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Photo courtesy of - Though talk about larger factors has dominated economic predictions, in the housing market local forces are much more likely to determine whether your home's value will rise, and how quickly.
Winter Park / Maitland Observer Thursday, Dec. 8, 2016 5 years ago

Christina Rordam: State of the market 2017

Will the White House affect your house?
by: Christina Rordam

As we enter a new year with a new president, many are wondering what their local real estate market will do and what to expect. There are changes at the governmental level for sure. However, it’s not cause for alarm or celebration in my personal opinion as it relates to home ownership.

Here in Orlando and the surrounding areas of Seminole County, Winter Park and Maitland, real estate will continue to be locally driven and influenced mainly by demand for housing, interest rates, local schools and overall neighborhood popularity. So, don’t panic and don’t throw yourself a party either.

While America will have a new Commander in Chief at 1600 Pennsylvania Ave., location is still the main factor in the value of your home here in Central Florida and throughout the country.

The local market

In terms of major conditions, the Orlando Regional Realtor Association is reporting that inventory is still low and prices have gone up. I’d say if you are selling a single-family home and your target audience is an entry-level buyer, you would do well to expect no major gains in price in the immediate future. The market is still healthy and the low level of inventory is in a seller’s favor (3.78 months of inventory, 10,025 homes for sale as of October 2016).

The counter effect to the low inventory, especially for those first-time buyers, is that rates have crept up a bit into the low 4’s as of early December. Income is going to be a factor for first timers as well. A buyer can only qualify for so much, and unless we see the average local income increase noticeably I believe we are reaching a point where some of these buyers will be priced out, forcing sellers to adjust accordingly. Homeowners will be able to competitively price their homes, just not overprice them and especially so at the entry-level price points for single-family homes.

Distressed homes

The trend of distressed properties becoming more expensive continues. Bank-owned homes are up 16 percent in median price and short sales are 20 percent higher based on year-to-year figures for October 2015 to October 2016.

Although for many consumers the public perception remains that bank-owned and short-sale listings are better deals, the market data provided by ORRA shows this isn’t necessarily the case. Banks are responsible for setting the sales prices in distressed homes, and they aren’t exactly keen to undervalue their assets. Expect foreclosures and short sales to sell at market value unless there are major defects or other factors to deter their value.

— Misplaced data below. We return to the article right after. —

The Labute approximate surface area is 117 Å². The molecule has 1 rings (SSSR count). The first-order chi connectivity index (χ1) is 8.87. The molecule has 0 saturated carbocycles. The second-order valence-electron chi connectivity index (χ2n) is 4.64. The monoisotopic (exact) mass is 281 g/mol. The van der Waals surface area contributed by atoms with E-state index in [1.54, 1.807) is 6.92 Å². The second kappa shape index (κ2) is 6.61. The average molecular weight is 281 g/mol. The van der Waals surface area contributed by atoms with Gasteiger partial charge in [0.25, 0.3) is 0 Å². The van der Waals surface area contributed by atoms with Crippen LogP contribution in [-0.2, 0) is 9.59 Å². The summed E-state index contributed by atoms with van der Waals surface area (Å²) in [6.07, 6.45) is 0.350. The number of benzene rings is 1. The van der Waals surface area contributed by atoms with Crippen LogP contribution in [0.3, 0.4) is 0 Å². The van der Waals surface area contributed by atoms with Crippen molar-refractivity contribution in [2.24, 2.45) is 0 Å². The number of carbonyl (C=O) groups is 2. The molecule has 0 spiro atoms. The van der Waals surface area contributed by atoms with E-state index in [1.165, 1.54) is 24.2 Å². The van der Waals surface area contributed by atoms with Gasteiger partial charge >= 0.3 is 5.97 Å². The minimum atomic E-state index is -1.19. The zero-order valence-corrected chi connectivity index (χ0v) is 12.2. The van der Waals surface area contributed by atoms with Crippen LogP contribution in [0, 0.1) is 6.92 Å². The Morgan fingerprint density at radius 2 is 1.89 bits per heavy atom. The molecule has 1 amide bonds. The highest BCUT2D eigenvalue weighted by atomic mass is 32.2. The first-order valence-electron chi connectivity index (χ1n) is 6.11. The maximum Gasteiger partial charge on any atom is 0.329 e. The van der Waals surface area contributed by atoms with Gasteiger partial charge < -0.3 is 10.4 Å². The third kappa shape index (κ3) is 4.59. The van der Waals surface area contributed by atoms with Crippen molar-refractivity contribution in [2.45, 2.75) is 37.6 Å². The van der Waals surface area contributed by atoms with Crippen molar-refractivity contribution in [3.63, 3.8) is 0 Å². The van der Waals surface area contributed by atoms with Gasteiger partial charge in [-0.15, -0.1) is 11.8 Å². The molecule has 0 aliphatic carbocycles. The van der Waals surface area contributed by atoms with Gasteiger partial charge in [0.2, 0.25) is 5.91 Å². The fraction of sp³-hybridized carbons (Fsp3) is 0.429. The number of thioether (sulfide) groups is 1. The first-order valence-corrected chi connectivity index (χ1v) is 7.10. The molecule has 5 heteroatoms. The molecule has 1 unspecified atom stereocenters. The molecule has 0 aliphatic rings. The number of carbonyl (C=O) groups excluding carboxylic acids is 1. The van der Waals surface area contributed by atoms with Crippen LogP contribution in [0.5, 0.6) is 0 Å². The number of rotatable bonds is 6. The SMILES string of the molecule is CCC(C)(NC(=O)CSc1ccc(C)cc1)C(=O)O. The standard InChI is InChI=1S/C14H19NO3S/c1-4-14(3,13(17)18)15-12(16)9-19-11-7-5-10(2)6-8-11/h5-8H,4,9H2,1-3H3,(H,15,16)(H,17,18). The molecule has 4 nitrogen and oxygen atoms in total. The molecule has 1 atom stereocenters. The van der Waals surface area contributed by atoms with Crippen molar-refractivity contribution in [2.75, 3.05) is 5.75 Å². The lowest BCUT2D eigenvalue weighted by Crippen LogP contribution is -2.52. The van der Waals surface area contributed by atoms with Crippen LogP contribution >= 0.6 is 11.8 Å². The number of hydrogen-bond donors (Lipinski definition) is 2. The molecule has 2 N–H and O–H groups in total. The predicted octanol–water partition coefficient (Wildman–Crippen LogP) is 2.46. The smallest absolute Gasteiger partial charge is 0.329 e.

Traditional home sales are up 8 percent year-to-year over last October with 2,654 homes selling in the Orlando area for the month. That number comes with a decrease in overall sales of 7 percent, again most likely linked to the lack of inventory.

What will rates do?

I’ll let you know when I get that crystal ball I ordered. But seriously, as I mentioned earlier, rates are up about a half a point. Many lenders I’ve spoken with, John Seybert of Patriot Financial in particular, are anticipating that they could drop again slightly with the ultimate outcome of increasing again in 2017. What I would advise anyone for whom a rate increase could impact their ability to buy is, go ahead and get under contract and don’t play the waiting game.

Per a piece in the New York Times in November, the Federal Reserve has already mentioned raising rates relatively soon at their last meeting in September if the economy continued to expand. The Times article went on to state that higher rates slow economic growth, but that some advocates of increasing rates would encourage a slower more gradual increase rather than a sharp rate rise later on, which they believe could push the economy into recession.

All real estate is local

While it’s a great idea to pay attention to the political arena and what transpires there, remember that all real estate is local and things like rates, job growth and availability of homes are going to be bigger influencers in your local market than any political candidate.

Expect some interest rate fluctuation and likely a rate increase in 2017. Local inventory will likely remain low and a seller’s market will persist within reason as demand will continue to be steady. If you’re thinking of buying and like your rate now, lock it in while you can and move forward. If you are selling or thinking of doing so, you can proceed with confidence that there will be a buyer for your home. Just don’t become overzealous about pricing.

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